BUENOS AIRES, Sept 6 (Reuters) - Mexico’s Pemex disagrees with Spanish energy company Repsol’s strategy of suing firms that partner with Argentina’s state-owned YPF, said a board member of the Mexican state oil monopoly which holds a 9 percent stake in Repsol.
Argentina seized Repsol’s majority stake in Buenos Aires-based energy firm YPF last year, arguing it had not done enough to invest in output.
Since then Repsol has vowed to sue any firm that partners with YPF, to cover losses stemming from the expropriation which it says merits a $10.5 billion reimbursement.
“We do not agree with the official position that Repsol adopted,” Pemex board member Fluvio Ruiz said at an event in Buenos Aires on Friday.
“States have all the right in the world to decide the public policies that are best for their countries,” Ruiz added.
His comments underscore tensions between Repsol and some shareholders as YPF seeks partners in Argentina’s massive Vaca Muerta shale oil and gas deposits, one of the biggest unconventional reserves in the Western Hemisphere and an attractive prospect for global firms.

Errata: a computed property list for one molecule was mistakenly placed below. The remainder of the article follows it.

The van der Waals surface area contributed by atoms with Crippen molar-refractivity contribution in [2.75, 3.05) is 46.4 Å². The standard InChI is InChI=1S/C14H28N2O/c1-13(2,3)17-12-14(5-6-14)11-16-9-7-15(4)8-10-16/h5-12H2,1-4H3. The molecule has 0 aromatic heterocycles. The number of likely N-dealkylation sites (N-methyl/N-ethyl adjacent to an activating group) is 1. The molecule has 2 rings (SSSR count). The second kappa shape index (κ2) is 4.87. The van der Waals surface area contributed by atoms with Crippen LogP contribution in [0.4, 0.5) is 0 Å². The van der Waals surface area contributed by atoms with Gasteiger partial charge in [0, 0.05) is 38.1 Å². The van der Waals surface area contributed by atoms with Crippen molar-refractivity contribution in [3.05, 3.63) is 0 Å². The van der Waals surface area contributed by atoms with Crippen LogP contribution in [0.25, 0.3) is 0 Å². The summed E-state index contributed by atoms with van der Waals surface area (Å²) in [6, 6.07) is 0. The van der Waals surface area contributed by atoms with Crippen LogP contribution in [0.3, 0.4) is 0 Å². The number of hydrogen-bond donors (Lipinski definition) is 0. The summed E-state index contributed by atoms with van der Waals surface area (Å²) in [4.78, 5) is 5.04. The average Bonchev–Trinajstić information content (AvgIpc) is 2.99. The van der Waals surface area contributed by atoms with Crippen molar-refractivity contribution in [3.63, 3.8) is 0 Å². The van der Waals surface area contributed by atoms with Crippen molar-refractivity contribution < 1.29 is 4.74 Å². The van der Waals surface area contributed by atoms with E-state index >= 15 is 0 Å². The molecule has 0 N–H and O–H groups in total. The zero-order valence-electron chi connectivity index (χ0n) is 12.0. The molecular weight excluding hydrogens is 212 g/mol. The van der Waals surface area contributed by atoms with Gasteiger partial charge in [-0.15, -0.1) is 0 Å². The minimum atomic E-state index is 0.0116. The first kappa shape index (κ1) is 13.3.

Ruiz said Pemex is talking informally with YPF about participating in the Vaca Muerta venture in the future.
Argentina finalized a $1.24 billion deal with U.S. oil company Chevron Corp in July to jointly develop Vaca Muerta, a partnership that Repsol has tried to thwart with a lawsuit.
In June, Pemex presented a $5 billion non-cash compensation proposal to Repsol on behalf of Argentina, which the firm’s board rejected.
Argentina’s government emphasized the proposal was not official.
“Pemex presented a proposal that it had worked out with the Argentine government, but it was not accepted by Repsol’s board,” Ruiz said.
Mexico nationalized the assets of foreign oil companies in 1938 to create the Pemex monopoly.
“It would be wrong of the board members of a company that emerged from a nationalization to question Argentina’s authority,” he said.